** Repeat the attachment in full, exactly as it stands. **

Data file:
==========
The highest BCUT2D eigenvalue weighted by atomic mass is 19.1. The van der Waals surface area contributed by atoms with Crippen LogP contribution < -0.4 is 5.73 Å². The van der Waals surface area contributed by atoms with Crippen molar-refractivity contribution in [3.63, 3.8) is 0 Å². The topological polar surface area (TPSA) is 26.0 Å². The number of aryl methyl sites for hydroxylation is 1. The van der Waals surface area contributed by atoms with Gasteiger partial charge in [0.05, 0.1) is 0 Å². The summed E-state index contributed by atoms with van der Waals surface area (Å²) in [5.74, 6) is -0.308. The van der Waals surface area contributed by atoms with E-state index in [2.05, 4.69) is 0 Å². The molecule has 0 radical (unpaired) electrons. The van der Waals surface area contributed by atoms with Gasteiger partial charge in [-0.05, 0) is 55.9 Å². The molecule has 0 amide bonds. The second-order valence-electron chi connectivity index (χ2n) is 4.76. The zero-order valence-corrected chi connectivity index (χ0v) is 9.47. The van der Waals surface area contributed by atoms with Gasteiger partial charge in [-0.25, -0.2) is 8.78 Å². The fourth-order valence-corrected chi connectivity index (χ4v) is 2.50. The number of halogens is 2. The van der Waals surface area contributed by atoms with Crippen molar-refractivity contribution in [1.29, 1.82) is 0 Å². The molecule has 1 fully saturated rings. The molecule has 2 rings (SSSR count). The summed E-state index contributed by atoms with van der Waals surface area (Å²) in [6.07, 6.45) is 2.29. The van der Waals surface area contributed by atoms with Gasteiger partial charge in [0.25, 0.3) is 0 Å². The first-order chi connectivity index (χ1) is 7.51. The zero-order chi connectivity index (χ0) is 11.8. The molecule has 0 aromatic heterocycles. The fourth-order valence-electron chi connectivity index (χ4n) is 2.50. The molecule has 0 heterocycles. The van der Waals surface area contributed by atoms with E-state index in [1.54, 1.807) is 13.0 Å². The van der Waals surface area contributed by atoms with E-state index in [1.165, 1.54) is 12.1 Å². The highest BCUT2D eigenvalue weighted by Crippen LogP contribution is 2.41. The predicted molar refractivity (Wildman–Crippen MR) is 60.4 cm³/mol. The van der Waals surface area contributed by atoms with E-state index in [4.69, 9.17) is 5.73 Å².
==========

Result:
The highest BCUT2D eigenvalue weighted by atomic mass is 19.1. The van der Waals surface area contributed by atoms with Crippen LogP contribution < -0.4 is 5.73 Å². The van der Waals surface area contributed by atoms with Crippen molar-refractivity contribution in [3.63, 3.8) is 0 Å². The topological polar surface area (TPSA) is 26.0 Å². The number of aryl methyl sites for hydroxylation is 1. The van der Waals surface area contributed by atoms with Gasteiger partial charge in [0.05, 0.1) is 0 Å². The summed E-state index contributed by atoms with van der Waals surface area (Å²) in [5.74, 6) is -0.308. The van der Waals surface area contributed by atoms with E-state index in [2.05, 4.69) is 0 Å². The molecule has 0 radical (unpaired) electrons. The van der Waals surface area contributed by atoms with Gasteiger partial charge in [-0.05, 0) is 55.9 Å². The molecule has 0 amide bonds. The second-order valence-electron chi connectivity index (χ2n) is 4.76. The zero-order valence-corrected chi connectivity index (χ0v) is 9.47. The van der Waals surface area contributed by atoms with Gasteiger partial charge in [-0.25, -0.2) is 8.78 Å². The fourth-order valence-corrected chi connectivity index (χ4v) is 2.50. The number of halogens is 2. The van der Waals surface area contributed by atoms with Crippen molar-refractivity contribution in [1.29, 1.82) is 0 Å². The molecule has 1 fully saturated rings. The molecule has 2 rings (SSSR count). The summed E-state index contributed by atoms with van der Waals surface area (Å²) in [6.07, 6.45) is 2.29. The van der Waals surface area contributed by atoms with Gasteiger partial charge in [0.25, 0.3) is 0 Å². The first-order chi connectivity index (χ1) is 7.51. The zero-order chi connectivity index (χ0) is 11.8. The molecule has 0 aromatic heterocycles. The fourth-order valence-electron chi connectivity index (χ4n) is 2.50. The molecule has 0 heterocycles. The van der Waals surface area contributed by atoms with E-state index in [1.54, 1.807) is 13.0 Å². The van der Waals surface area contributed by atoms with E-state index in [1.165, 1.54) is 12.1 Å². The highest BCUT2D eigenvalue weighted by Crippen LogP contribution is 2.41. The predicted molar refractivity (Wildman–Crippen MR) is 60.4 cm³/mol. The van der Waals surface area contributed by atoms with E-state index in [4.69, 9.17) is 5.73 Å².